Last week, Farmingdale village officials approved a special use permit to allow for mixed use development at 155 Main St., currently home to the nostalgic toy and hobby shop, The Land of Ooh’s and Oz.
According to Farmingdale Mayor Ralph Ekstrand, the project will entail the demolition of an old dilapidated building behind the retail storefront, renovations to the 6,153 square-feet of retail space and construction of 14 studio apartments on the back lot.
Much like any other Friday afternoon, on Aug. 1, the Over the Hill Gang held its weekly softball games at Ellsworth Allen Park in Farmingdale. However, this was no ordinary occasion for the men’s 40 and over softball league, which was playing to help raise funds for nine-year-old Sal Pugliese Jr., who has been dealing with Perthes Disease—which affects the hipbone.
“It’s awesome. This is what makes things happen... the fundraisers,” said Pugliese Jr.’s grandfather Anthony Betro. “Not covered by insurance so we’re relying on donations and the support of the community. That’s what makes the country great. Everybody pitches in when there’s need and magic happens. That’s what’s happening now.”
Corey Humphrey has taken over as director of the Nassau County Soil & Water Conservation District, where he’s going to deploy his special brand of “unoffensive gall,” as he puts it, to “bring partners together to get things done.” He also wants to make the agency more open to the public, with active use of social media as well as traditional modes of communication.
The Soil & Water District (NCSWCD) is a quasi-government agency that works to shore up environmental understanding among the public and encourage the use of horticultural techniques to mitigate damage, through collaborative efforts with local nonprofits such as Cornell Cooperative Extension as well as county, village, town and government agencies such as the Department of Public Works.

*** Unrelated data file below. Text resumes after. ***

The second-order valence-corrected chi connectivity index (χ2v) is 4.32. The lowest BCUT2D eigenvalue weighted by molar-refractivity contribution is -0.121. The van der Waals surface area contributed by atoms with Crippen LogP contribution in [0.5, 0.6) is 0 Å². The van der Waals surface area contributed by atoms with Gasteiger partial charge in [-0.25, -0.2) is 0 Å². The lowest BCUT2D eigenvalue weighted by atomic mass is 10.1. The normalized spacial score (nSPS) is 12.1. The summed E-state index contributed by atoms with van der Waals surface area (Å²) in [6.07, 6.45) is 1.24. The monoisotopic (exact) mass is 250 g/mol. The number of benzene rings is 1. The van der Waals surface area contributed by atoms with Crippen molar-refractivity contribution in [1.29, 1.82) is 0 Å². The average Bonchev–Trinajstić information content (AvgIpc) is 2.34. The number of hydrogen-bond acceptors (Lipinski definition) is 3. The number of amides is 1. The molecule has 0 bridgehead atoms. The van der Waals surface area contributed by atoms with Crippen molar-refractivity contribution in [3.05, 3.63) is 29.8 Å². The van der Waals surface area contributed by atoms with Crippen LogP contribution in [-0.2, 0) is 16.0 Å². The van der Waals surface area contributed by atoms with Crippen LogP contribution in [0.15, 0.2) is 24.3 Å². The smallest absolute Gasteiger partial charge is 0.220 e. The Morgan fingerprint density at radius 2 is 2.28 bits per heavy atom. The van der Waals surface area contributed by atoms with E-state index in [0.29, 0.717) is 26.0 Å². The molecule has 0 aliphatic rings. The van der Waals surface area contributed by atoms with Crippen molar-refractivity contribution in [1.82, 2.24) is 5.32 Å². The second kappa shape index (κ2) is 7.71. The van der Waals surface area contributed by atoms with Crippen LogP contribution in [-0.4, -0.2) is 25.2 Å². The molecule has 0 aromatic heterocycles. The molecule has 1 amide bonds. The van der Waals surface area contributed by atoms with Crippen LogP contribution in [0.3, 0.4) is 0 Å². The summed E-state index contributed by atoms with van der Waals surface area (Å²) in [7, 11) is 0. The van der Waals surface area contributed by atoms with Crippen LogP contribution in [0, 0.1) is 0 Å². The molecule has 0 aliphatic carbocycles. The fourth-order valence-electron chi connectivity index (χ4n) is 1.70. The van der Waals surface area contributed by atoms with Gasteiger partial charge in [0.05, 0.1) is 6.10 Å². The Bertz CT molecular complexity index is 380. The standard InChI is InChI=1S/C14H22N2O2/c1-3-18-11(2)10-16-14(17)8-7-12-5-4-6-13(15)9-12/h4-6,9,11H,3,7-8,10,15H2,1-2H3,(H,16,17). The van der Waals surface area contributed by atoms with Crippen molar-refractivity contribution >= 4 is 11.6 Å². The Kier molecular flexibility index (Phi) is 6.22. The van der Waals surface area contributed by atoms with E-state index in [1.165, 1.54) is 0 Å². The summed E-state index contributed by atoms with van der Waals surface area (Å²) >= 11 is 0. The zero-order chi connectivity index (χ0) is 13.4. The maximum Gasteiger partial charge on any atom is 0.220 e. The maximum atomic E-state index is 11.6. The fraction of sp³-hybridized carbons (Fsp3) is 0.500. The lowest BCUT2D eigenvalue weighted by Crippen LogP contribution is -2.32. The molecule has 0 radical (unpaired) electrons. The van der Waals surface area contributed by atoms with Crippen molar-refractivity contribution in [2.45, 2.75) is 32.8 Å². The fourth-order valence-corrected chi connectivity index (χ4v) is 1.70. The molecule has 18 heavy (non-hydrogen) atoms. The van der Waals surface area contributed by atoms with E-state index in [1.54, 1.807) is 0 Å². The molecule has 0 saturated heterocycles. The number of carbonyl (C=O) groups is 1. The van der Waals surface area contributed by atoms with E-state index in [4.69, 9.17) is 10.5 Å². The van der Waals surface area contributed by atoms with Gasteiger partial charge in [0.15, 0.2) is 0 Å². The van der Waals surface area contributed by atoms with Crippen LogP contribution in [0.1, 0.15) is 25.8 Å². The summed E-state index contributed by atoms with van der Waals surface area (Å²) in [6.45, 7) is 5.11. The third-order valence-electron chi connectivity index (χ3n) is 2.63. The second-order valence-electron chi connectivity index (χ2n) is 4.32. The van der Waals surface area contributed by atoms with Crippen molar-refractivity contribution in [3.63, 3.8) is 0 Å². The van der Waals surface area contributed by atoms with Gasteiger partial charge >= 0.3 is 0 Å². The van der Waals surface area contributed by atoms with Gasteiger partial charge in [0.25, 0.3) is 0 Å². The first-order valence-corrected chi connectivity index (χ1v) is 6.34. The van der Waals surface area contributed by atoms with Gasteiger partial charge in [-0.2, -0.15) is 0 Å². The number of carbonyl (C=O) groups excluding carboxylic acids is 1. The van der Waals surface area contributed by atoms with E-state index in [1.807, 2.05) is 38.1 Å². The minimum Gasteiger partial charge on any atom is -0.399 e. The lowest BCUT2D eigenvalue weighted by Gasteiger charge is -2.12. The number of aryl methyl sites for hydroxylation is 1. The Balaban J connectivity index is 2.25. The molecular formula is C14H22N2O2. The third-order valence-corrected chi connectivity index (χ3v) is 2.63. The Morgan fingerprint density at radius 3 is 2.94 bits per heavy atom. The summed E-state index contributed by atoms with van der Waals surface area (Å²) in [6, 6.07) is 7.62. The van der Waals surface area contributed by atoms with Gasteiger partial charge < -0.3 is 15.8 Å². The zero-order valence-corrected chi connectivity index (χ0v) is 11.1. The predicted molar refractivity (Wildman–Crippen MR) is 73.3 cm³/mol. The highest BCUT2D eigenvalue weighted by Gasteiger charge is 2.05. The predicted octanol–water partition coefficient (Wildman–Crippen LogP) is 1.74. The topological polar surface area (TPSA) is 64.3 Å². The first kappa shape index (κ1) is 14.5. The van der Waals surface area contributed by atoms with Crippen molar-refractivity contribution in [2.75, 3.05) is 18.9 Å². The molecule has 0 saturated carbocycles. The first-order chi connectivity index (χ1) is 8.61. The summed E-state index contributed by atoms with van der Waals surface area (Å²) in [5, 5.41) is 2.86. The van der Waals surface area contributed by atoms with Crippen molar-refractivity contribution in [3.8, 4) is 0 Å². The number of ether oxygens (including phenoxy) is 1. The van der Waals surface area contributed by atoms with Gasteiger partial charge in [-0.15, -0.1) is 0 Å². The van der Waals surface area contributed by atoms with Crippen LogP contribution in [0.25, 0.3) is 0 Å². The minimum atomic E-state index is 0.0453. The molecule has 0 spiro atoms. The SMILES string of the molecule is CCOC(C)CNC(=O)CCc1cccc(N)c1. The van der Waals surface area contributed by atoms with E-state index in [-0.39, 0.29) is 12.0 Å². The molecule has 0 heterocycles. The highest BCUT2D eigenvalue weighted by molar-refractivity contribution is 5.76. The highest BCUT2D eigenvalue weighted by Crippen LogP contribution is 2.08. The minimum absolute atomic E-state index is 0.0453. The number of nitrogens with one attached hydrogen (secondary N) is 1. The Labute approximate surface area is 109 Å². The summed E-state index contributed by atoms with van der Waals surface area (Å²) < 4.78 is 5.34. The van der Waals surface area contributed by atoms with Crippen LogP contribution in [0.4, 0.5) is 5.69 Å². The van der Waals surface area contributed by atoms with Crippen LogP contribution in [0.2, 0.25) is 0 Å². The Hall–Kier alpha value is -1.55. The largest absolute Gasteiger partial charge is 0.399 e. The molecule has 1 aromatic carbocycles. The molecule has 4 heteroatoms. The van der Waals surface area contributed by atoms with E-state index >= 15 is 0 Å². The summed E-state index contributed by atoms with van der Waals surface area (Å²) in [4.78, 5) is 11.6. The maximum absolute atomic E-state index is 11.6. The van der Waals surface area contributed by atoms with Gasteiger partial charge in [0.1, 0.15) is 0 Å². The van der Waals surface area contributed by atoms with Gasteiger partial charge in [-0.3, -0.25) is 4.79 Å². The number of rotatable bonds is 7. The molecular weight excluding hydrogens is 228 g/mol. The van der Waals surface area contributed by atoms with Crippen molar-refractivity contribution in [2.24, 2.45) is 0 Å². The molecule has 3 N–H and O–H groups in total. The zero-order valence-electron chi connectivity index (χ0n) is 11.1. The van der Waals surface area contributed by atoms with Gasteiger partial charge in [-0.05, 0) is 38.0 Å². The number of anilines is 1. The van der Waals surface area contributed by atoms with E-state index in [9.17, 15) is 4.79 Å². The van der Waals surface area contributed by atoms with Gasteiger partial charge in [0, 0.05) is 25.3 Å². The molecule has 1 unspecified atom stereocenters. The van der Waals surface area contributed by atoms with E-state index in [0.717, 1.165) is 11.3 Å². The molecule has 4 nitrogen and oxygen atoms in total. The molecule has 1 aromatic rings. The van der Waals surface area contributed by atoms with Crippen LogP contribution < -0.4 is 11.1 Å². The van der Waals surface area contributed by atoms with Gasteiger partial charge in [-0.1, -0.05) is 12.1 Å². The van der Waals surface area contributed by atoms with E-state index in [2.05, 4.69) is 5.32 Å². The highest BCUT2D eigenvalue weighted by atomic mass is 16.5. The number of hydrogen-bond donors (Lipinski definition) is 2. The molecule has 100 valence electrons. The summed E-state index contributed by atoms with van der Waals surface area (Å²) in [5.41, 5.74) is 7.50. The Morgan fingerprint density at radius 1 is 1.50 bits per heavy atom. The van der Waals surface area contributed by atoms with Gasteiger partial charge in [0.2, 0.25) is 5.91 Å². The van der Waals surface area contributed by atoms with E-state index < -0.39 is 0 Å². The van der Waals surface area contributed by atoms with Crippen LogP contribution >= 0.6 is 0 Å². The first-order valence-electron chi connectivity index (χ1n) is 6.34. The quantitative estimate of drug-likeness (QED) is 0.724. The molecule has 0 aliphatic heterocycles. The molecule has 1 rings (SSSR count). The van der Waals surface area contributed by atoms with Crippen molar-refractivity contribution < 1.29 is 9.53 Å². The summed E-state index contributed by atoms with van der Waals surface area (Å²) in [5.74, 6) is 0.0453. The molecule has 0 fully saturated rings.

They also work to directly educated and aid the public, through seminars and presentations as well as individual advice, and hope to begin to make those sessions accessible via webinars and YouTube.
A restaurant chain that got its start in Bethpage could soon return to nest.
The flagship location for the brand new Pudgie’s Naked Chicken Co. launched last week on Hicksville Road in Massapequa — in the Uncle Giuseppe’s shopping center — with plenty of fanfare and a line of close to 50 customers who showed up early for gift cards good for one free meal per week for a year, a promotion that had many first-time customers clucking excited.
For an entire week, low-income city children were able to spend a vacation with a host family from Nassau and Suffolk County through the Fresh Air Fund.
This not-for-profit agency provides free summer experiences for low-income city children, giving them some fresh air away from city-life for a week, where they get to do fun family-oriented activities each day.
All of the families took a trip out to Farmingdale Lanes to go bowling on Thursday, July 24. Over 100 people showed up and they all took up half of the bowling alley.